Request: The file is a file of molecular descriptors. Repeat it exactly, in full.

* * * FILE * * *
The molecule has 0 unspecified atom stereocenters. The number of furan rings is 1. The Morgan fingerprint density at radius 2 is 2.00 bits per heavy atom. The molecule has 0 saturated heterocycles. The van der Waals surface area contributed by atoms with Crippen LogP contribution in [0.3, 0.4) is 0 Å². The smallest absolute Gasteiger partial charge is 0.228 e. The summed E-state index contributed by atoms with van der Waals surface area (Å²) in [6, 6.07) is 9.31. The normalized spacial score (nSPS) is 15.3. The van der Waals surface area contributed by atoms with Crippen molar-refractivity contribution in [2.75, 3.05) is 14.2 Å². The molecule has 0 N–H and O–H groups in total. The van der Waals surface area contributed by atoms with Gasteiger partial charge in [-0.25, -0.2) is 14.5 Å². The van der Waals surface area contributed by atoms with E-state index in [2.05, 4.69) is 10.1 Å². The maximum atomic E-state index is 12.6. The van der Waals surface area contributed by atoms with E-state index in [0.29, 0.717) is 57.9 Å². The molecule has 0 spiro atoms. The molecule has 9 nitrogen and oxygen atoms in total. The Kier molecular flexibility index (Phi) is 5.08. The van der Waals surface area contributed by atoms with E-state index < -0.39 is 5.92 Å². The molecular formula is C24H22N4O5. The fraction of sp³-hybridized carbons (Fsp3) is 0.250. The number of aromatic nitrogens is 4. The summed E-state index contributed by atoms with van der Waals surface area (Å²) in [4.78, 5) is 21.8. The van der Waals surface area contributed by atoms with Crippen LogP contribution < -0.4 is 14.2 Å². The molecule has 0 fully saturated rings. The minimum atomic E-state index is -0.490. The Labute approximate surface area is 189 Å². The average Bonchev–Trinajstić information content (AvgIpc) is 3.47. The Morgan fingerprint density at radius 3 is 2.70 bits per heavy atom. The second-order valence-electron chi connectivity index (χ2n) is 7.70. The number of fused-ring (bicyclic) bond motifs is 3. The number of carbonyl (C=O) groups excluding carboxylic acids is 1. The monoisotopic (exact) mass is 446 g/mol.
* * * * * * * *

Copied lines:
The molecule has 0 unspecified atom stereocenters. The number of furan rings is 1. The Morgan fingerprint density at radius 2 is 2.00 bits per heavy atom. The molecule has 0 saturated heterocycles. The van der Waals surface area contributed by atoms with Crippen LogP contribution in [0.3, 0.4) is 0 Å². The smallest absolute Gasteiger partial charge is 0.228 e. The summed E-state index contributed by atoms with van der Waals surface area (Å²) in [6, 6.07) is 9.31. The normalized spacial score (nSPS) is 15.3. The van der Waals surface area contributed by atoms with Crippen molar-refractivity contribution in [2.75, 3.05) is 14.2 Å². The molecule has 0 N–H and O–H groups in total. The van der Waals surface area contributed by atoms with Gasteiger partial charge in [-0.25, -0.2) is 14.5 Å². The van der Waals surface area contributed by atoms with E-state index in [2.05, 4.69) is 10.1 Å². The maximum atomic E-state index is 12.6. The van der Waals surface area contributed by atoms with E-state index in [0.29, 0.717) is 57.9 Å². The molecule has 0 spiro atoms. The molecule has 9 nitrogen and oxygen atoms in total. The Kier molecular flexibility index (Phi) is 5.08. The van der Waals surface area contributed by atoms with E-state index < -0.39 is 5.92 Å². The molecular formula is C24H22N4O5. The fraction of sp³-hybridized carbons (Fsp3) is 0.250. The number of aromatic nitrogens is 4. The summed E-state index contributed by atoms with van der Waals surface area (Å²) in [4.78, 5) is 21.8. The van der Waals surface area contributed by atoms with Crippen LogP contribution < -0.4 is 14.2 Å². The molecule has 0 fully saturated rings. The minimum atomic E-state index is -0.490. The Labute approximate surface area is 189 Å². The average Bonchev–Trinajstić information content (AvgIpc) is 3.47. The Morgan fingerprint density at radius 3 is 2.70 bits per heavy atom. The second-order valence-electron chi connectivity index (χ2n) is 7.70. The number of fused-ring (bicyclic) bond motifs is 3. The number of carbonyl (C=O) groups excluding carboxylic acids is 1. The monoisotopic (exact) mass is 446 g/mol.